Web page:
Tondamadka is a Gondi-speaking village located approximately 120 kilometers from Sukma’s headquarters in a rustic, picturesque setting surrounded by dense forests. It’s a bumpy ride through the jungle, crossing river streams and trekking alongside the Mahua and Salfie trees to Tondamadka. 

The village is also a hotbed of left-wing extremist activity, which complicates access to government programs and benefits. The village had a government primary school built sometime in the early 1990s. During the peak of the Salwa Judum movement, the school was demolished by left-wing extremists, roads were disrupted, bridges were broken, and the village was cut off from the outer world. These had forced Tondamadka’s children to abandon their studies; the entire village’s children had dropped out all at once.

In a step to bring back the lost children to school, the district administration of Sukma reopened the demolished school under a thatched roof supported by bamboo pillars in the year 2019. Anil, a local of Tondamadka, is appointed as the teacher. Anil had a chance and the resources to pursue his school education at a government residential school in the nearest district, Dantewada, more than 200 KMs from his village, and this qualified him to be a teacher in the newly reopened school. 

The new school brought a ray of hope for the out-of-school children in Tondamadka, and it registered an enrolment of 50 children in year one and 10 and 12 in the subsequent two years. Presently, the school has an enrolment of 72 children, provides uniforms for all the children, has a blackboard installed, and serves a regular midday meal.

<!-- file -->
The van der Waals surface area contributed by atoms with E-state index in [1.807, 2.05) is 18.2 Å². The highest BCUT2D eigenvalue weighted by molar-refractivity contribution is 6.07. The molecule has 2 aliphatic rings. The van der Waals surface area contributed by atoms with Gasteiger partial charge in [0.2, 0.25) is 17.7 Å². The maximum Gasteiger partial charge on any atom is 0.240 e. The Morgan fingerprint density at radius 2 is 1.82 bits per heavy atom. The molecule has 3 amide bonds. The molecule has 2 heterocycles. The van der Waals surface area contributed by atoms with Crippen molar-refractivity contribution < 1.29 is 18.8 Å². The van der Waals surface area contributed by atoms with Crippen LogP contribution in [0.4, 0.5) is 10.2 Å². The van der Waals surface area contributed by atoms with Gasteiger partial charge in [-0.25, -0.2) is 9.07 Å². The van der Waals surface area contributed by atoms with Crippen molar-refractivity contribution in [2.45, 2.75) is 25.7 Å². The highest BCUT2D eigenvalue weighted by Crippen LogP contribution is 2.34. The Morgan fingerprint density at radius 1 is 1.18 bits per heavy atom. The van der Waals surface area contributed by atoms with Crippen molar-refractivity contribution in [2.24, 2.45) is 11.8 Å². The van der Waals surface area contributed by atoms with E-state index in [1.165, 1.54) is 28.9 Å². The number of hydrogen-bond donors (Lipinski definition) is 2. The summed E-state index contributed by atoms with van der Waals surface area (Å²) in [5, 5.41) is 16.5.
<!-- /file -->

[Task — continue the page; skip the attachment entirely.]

Anil began his career as a teacher in an unusual setting: Government Primary School Tondamadka. He describes how, at first, he had to play with the children for long periods of time in order to entice them to attend school. He also initially had to make daily home visits to children to convince their parents to send their wards regularly to school. The shortage of resources was acute initially, and Anil had to buy books and other stationery for children using his resources. 

When the topic of COVID-19-induced lockdown and its future possibilities is brought up, Anil becomes depressed. better.” “Had the lockdown not happened, my children would have learned to read and write better.” But he is trying his best to overcome the constraints,  and his efforts are visible as his children are being witnessed to be happy readers and writers on the school premises.  

With his commitment to uplifting the future of children in Tondamadka, he has been making sure that the strength of the class never falls below 60 students on any given day. He also makes sure that the children are never devoid of midday meals, that they learn to read and write, and, most importantly, that they enjoy their tenure on the school premises. The liveliness in the school throughout the day in an otherwise quiet village stands as evidence of Anil’s commitment to the cause of education for his children.